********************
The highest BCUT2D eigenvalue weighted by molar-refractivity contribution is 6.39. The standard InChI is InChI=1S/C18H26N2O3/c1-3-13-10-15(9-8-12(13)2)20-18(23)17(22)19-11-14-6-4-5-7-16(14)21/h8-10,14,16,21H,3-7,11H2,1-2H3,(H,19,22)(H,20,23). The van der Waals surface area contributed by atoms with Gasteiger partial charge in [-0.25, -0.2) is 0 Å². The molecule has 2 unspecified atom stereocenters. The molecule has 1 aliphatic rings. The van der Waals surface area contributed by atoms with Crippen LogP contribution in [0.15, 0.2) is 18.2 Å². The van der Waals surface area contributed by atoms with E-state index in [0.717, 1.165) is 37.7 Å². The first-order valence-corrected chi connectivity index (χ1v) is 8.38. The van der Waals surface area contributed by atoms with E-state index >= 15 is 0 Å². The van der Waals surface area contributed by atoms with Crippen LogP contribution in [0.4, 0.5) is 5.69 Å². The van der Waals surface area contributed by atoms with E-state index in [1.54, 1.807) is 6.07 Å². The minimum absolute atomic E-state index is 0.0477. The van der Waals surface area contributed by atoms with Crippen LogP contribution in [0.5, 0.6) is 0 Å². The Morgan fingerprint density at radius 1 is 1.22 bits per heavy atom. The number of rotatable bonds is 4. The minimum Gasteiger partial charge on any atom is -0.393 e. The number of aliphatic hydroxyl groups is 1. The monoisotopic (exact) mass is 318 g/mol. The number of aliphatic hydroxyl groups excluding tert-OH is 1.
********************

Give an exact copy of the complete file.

The highest BCUT2D eigenvalue weighted by molar-refractivity contribution is 6.39. The standard InChI is InChI=1S/C18H26N2O3/c1-3-13-10-15(9-8-12(13)2)20-18(23)17(22)19-11-14-6-4-5-7-16(14)21/h8-10,14,16,21H,3-7,11H2,1-2H3,(H,19,22)(H,20,23). The van der Waals surface area contributed by atoms with Gasteiger partial charge in [-0.25, -0.2) is 0 Å². The molecule has 2 unspecified atom stereocenters. The molecule has 1 aliphatic rings. The van der Waals surface area contributed by atoms with Crippen LogP contribution in [0.15, 0.2) is 18.2 Å². The van der Waals surface area contributed by atoms with E-state index in [0.717, 1.165) is 37.7 Å². The first-order valence-corrected chi connectivity index (χ1v) is 8.38. The van der Waals surface area contributed by atoms with E-state index >= 15 is 0 Å². The van der Waals surface area contributed by atoms with Crippen LogP contribution in [0.4, 0.5) is 5.69 Å². The van der Waals surface area contributed by atoms with E-state index in [1.54, 1.807) is 6.07 Å². The minimum absolute atomic E-state index is 0.0477. The van der Waals surface area contributed by atoms with Crippen LogP contribution in [0.5, 0.6) is 0 Å². The Morgan fingerprint density at radius 1 is 1.22 bits per heavy atom. The number of rotatable bonds is 4. The minimum Gasteiger partial charge on any atom is -0.393 e. The number of aliphatic hydroxyl groups is 1. The monoisotopic (exact) mass is 318 g/mol. The number of aliphatic hydroxyl groups excluding tert-OH is 1.